One component that isn’t fully realized in the game is an online leaderboard. From the main menu there is an option to review scores earned on each level, but there is currently no way to compare times with other folks playing the game. Another issue that isn’t deal breaking, but is worth noting, is the time a level can take to reload. On the speed run levels, one wrong move and the gold medal that could be earned will quickly become a silver or bronze instead. To that end, restarting a level should be quicker than playing through the entire level. I found that most of the times I was better off letting the timer run out or have my health drop to nil which would reset the level without having to reload. I’m not sure why there is an odd discrepancy in loads like that, but OCD folks who tend to restart a level to get the perfect run may find this to be a bit off putting.
In the vast sea of upcoming blockbuster sequels, Derrick the Deathfin chooses to swim in a different direction and provides a refreshing take on the side-scrolling arcade action/platform genre. A wonderfully charming art style adds to the overall aesthetic, and the gameplay offers just enough challenge while maintaining an accessible control scheme. The low-budget price is easily one of the best reasons to buy the game too. Currently PS+ members can pick up the title for just $5.54 and even the full price is cheaper than the norm at only $7.99. Download this underwater papercraft escapade for an experience quite unlike anything else you’re going to play this year.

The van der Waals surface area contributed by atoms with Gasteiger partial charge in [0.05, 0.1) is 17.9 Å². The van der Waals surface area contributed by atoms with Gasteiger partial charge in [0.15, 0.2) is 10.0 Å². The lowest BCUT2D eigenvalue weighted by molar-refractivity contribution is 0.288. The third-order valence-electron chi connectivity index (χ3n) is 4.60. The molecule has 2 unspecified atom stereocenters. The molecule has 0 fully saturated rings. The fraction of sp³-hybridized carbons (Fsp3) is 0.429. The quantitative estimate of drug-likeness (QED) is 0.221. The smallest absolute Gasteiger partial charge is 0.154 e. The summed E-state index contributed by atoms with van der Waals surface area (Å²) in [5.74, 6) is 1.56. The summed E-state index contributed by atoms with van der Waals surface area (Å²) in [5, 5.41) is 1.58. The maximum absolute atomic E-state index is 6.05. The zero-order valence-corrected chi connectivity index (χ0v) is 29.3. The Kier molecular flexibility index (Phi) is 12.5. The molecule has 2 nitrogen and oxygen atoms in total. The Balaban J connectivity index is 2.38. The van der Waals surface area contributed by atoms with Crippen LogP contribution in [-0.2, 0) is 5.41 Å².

+ Beautiful papercraft design
+ Fun, fast-paced levels
+ Tons of collectibles and awards
– Controls are a bit twitchy at times
– No online leaderboards
Platform: PS3 via PSN
Publisher: Different Tuna
Developer: Different Tuna
Release Date: 10/9/2012
ESRB Rating: E10+
Source: Review code provided by developer